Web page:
It looks like you're using an Ad Blocker.
Please white-list or disable AboveTopSecret.com in your ad-blocking tool.
Some features of ATS will be disabled while you continue to use an ad-blocker.
Russia and China should scrap the US dollar in bilateral trade in the light of the global financial crisis, Russian businessmen suggest.
“We have to switch to settlements in the national currency, as payments in dollars often unreasonably delay remittances,” Sergei Sanakoyev, the board chairman of the Russian-Chinese trade and economic cooperation center, was quoted by ITAR-TASS as saying on Thursday.
The sharply deteriorating housing market set off the US financial crisis which has sent tremors through the EU zone not leaving Russia's RTS stock market unharmed.
The two sides are to discuss the substitution of the dollar for the ruble in bilateral transactions which are hoped to cross the threshold USD 58b this year.
“Complementary economies can help us out of the crisis,” added the chairman.
Belarus has also been advised by the Russian Prime Minister Vladimir Putin to shelve trading in the US dollar while doing business with Russia.
In early October, the Russian leadership pulled no punches in attacking the US authorities for their role in the crisis with Putin calling Washington the root cause of the predicament and President Dmitry Medvedev making doom-laden predictions for the American economic hegemony.
"The time of domination by one economy and one currency has been consigned to the past once and for all," Medvedev said on Oct 2.
Central bank governor Zhou Xiaochuan was quoted by the South China Morning Post as saying: "The US dollar is unlikely to be stable next year and later. [Yikes, this is the most worrying thing I have heard yet. I see only two ways to interpret this quote:
a) Zhou thinks the dollar is going to become unstable because China is going to cut back on dollar purchases.
b) Zhou thinks the dollar's problems are so big that China won't be able to do anything about it.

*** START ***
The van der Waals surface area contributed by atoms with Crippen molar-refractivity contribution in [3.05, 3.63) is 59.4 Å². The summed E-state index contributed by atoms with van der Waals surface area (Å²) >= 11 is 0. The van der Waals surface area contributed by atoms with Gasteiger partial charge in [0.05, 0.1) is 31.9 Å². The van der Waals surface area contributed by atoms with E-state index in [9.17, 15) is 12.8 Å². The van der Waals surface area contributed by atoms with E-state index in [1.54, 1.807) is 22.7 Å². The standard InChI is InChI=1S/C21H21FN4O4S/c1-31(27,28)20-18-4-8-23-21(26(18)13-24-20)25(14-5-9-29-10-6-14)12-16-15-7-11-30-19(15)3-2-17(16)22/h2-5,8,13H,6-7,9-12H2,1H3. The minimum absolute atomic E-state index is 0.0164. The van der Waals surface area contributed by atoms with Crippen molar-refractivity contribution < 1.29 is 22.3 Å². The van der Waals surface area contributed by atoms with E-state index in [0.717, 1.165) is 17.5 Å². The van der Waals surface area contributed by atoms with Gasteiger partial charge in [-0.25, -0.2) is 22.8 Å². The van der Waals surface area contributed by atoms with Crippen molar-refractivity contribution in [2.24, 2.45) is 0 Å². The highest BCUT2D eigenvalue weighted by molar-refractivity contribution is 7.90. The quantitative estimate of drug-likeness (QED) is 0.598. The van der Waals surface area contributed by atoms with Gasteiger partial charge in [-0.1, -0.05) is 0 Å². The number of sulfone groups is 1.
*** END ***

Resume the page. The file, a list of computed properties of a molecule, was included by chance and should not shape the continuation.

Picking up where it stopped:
I personally believe it is a combination of the two.]
"And the likelihood of the United States issuing more money in the near future adds to the depreciation risk in US-dollar-denominated assets [China is worried about its massive holdings of US assets.] and trade settlements [Chinese exporters are worried about inking deals in a rapidly depreciating currency]."
He also reportedly said that Guangxi, a province in southern China, had already been settling trade with Vietnam in yuan for some time. [the fact that Chinese exporters are insisting on payments in yuan should be very worrying for the US. They wouldn't be doing this if they still trusted the dollar.]
Spurs to spend
A document released after a meeting of China's State Council on Wednesday announced more measures to stimulate domestic consumption. [Measures to stimulate domestic consumption should be very worrying to the US. It is evidence that China is moving away from its reliance on exports for economic growths towards a more consumer driven economic model. A shift away from promoting exports is also a shift away of financing our deficit.]
Despite China’s support of the Treasury bond market, China’s large holdings of dollar-denominated financial instruments have been depreciating for some time as the dollar declines against other traded currencies, because people and central banks in other countries are either reducing their dollar holdings or ceasing to add to them. China’s dollar holdings reflect the creditor status China acquired when US corporations offshored their production to China. Reportedly, 70% of the goods on Wal-Mart’s shelves are made in China. China has gained technology and business knowhow from the US firms that have moved their plants to China. China has large coastal cities, choked with economic activity and traffic, that make America’s large cities look like country towns. China has raised about 300 million of its population into higher living standards, and is now focusing on developing a massive internal market some 4 to 5 times more populous than America’s.
The notion that China cannot exercise its power without losing its US markets is wrong. American consumers are as dependent on imports of manufactured goods from China as they are on imported oil. In addition, the profits of US brand name companies are dependent on the sale to Americans of the products that they make in China. The US cannot, in retaliation, block the import of goods and services from China without delivering a knock-out punch to US companies and US consumers. China has many markets and can afford to lose the US market easier than the US can afford to lose the American brand names on Wal-Mart’s shelves that are made in China. Indeed, the US is even dependent on China for advanced technology products. If truth be known, so much US production has been moved to China that many items on which consumers depend are no longer produced in America.
Now let’s consider the cost to China of dumping dollars or Treasuries compared to the cost that the US is trying to impose on China. If the latter is higher than the former, it pays China to exercise the "nuclear option" and dump the dollar.
If the Rockefellers and the Rothschilds are the main conspirators behind the NWO, then why doesn't someone or some country simply bump them off. It wouldn't be very difficult to arrange. There's plenty of mercenaries for hire...Why are so many afraid of so few?